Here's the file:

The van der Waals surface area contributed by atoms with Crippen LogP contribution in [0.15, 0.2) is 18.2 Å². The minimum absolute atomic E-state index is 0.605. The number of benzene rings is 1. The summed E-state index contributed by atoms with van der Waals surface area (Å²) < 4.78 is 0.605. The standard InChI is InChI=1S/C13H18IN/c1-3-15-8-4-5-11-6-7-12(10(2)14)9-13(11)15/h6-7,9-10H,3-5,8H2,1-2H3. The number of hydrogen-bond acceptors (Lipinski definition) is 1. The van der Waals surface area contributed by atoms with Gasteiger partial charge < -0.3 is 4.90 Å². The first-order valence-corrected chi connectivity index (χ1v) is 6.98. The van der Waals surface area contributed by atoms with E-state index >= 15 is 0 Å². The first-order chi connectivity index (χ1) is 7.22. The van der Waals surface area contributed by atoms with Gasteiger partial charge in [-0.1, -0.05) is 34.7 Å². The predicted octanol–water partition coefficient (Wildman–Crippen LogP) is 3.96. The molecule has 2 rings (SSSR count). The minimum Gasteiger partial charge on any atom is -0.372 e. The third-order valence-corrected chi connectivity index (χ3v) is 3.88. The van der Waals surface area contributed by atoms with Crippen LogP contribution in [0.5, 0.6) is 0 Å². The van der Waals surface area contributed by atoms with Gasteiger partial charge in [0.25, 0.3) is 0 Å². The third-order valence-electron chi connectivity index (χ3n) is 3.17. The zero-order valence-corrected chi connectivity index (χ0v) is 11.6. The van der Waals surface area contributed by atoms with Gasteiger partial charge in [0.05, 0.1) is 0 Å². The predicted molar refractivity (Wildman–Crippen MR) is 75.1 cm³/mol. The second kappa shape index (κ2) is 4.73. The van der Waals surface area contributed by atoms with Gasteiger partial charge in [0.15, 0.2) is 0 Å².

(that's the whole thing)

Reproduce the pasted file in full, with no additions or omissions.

The van der Waals surface area contributed by atoms with Crippen LogP contribution in [0.15, 0.2) is 18.2 Å². The minimum absolute atomic E-state index is 0.605. The number of benzene rings is 1. The summed E-state index contributed by atoms with van der Waals surface area (Å²) < 4.78 is 0.605. The standard InChI is InChI=1S/C13H18IN/c1-3-15-8-4-5-11-6-7-12(10(2)14)9-13(11)15/h6-7,9-10H,3-5,8H2,1-2H3. The number of hydrogen-bond acceptors (Lipinski definition) is 1. The van der Waals surface area contributed by atoms with Gasteiger partial charge < -0.3 is 4.90 Å². The first-order valence-corrected chi connectivity index (χ1v) is 6.98. The van der Waals surface area contributed by atoms with E-state index >= 15 is 0 Å². The first-order chi connectivity index (χ1) is 7.22. The van der Waals surface area contributed by atoms with Gasteiger partial charge in [-0.1, -0.05) is 34.7 Å². The predicted octanol–water partition coefficient (Wildman–Crippen LogP) is 3.96. The molecule has 2 rings (SSSR count). The minimum Gasteiger partial charge on any atom is -0.372 e. The third-order valence-corrected chi connectivity index (χ3v) is 3.88. The van der Waals surface area contributed by atoms with Crippen LogP contribution in [0.5, 0.6) is 0 Å². The van der Waals surface area contributed by atoms with Gasteiger partial charge in [0.25, 0.3) is 0 Å². The third-order valence-electron chi connectivity index (χ3n) is 3.17. The zero-order valence-corrected chi connectivity index (χ0v) is 11.6. The van der Waals surface area contributed by atoms with Gasteiger partial charge in [0.05, 0.1) is 0 Å². The predicted molar refractivity (Wildman–Crippen MR) is 75.1 cm³/mol. The second kappa shape index (κ2) is 4.73. The van der Waals surface area contributed by atoms with Gasteiger partial charge in [0.15, 0.2) is 0 Å².